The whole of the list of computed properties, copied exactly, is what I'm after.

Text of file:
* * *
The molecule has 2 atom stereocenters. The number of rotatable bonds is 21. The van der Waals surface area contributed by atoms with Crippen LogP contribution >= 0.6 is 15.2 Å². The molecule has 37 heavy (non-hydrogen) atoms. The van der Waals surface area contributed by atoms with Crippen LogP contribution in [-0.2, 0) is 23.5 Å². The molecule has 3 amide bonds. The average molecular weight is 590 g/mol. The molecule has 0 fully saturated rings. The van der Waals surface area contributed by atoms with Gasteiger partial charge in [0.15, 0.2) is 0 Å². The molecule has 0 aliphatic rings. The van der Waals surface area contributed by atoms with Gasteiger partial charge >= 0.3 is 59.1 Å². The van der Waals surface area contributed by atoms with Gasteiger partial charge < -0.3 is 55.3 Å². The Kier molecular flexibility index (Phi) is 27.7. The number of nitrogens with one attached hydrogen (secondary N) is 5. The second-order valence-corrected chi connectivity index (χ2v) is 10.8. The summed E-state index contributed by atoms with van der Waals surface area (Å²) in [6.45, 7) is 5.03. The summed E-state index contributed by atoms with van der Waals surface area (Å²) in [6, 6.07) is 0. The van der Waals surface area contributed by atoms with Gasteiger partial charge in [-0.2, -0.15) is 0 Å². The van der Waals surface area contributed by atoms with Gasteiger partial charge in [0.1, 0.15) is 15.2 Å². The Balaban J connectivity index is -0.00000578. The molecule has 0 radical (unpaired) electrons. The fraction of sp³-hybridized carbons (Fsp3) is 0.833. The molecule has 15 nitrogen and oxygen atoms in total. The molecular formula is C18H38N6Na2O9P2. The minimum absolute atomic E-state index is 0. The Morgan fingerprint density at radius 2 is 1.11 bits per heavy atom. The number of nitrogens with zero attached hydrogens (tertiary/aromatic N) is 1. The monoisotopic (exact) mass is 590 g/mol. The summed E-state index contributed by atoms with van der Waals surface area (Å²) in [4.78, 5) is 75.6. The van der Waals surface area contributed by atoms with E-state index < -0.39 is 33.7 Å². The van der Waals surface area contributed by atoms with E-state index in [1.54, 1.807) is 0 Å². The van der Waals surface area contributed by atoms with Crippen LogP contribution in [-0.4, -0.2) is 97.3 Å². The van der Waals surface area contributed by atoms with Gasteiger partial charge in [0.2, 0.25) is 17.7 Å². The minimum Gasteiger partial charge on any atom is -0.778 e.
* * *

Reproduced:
The molecule has 2 atom stereocenters. The number of rotatable bonds is 21. The van der Waals surface area contributed by atoms with Crippen LogP contribution >= 0.6 is 15.2 Å². The molecule has 37 heavy (non-hydrogen) atoms. The van der Waals surface area contributed by atoms with Crippen LogP contribution in [-0.2, 0) is 23.5 Å². The molecule has 3 amide bonds. The average molecular weight is 590 g/mol. The molecule has 0 fully saturated rings. The van der Waals surface area contributed by atoms with Gasteiger partial charge in [0.15, 0.2) is 0 Å². The molecule has 0 aliphatic rings. The van der Waals surface area contributed by atoms with Gasteiger partial charge >= 0.3 is 59.1 Å². The van der Waals surface area contributed by atoms with Gasteiger partial charge < -0.3 is 55.3 Å². The Kier molecular flexibility index (Phi) is 27.7. The number of nitrogens with one attached hydrogen (secondary N) is 5. The second-order valence-corrected chi connectivity index (χ2v) is 10.8. The summed E-state index contributed by atoms with van der Waals surface area (Å²) in [6.45, 7) is 5.03. The summed E-state index contributed by atoms with van der Waals surface area (Å²) in [6, 6.07) is 0. The van der Waals surface area contributed by atoms with Gasteiger partial charge in [-0.2, -0.15) is 0 Å². The van der Waals surface area contributed by atoms with Gasteiger partial charge in [0.1, 0.15) is 15.2 Å². The Balaban J connectivity index is -0.00000578. The molecule has 0 radical (unpaired) electrons. The fraction of sp³-hybridized carbons (Fsp3) is 0.833. The molecule has 15 nitrogen and oxygen atoms in total. The molecular formula is C18H38N6Na2O9P2. The minimum absolute atomic E-state index is 0. The Morgan fingerprint density at radius 2 is 1.11 bits per heavy atom. The number of nitrogens with zero attached hydrogens (tertiary/aromatic N) is 1. The monoisotopic (exact) mass is 590 g/mol. The summed E-state index contributed by atoms with van der Waals surface area (Å²) in [4.78, 5) is 75.6. The van der Waals surface area contributed by atoms with E-state index < -0.39 is 33.7 Å². The van der Waals surface area contributed by atoms with E-state index in [1.54, 1.807) is 0 Å². The van der Waals surface area contributed by atoms with Crippen LogP contribution in [-0.4, -0.2) is 97.3 Å². The van der Waals surface area contributed by atoms with Gasteiger partial charge in [0.2, 0.25) is 17.7 Å². The minimum Gasteiger partial charge on any atom is -0.778 e.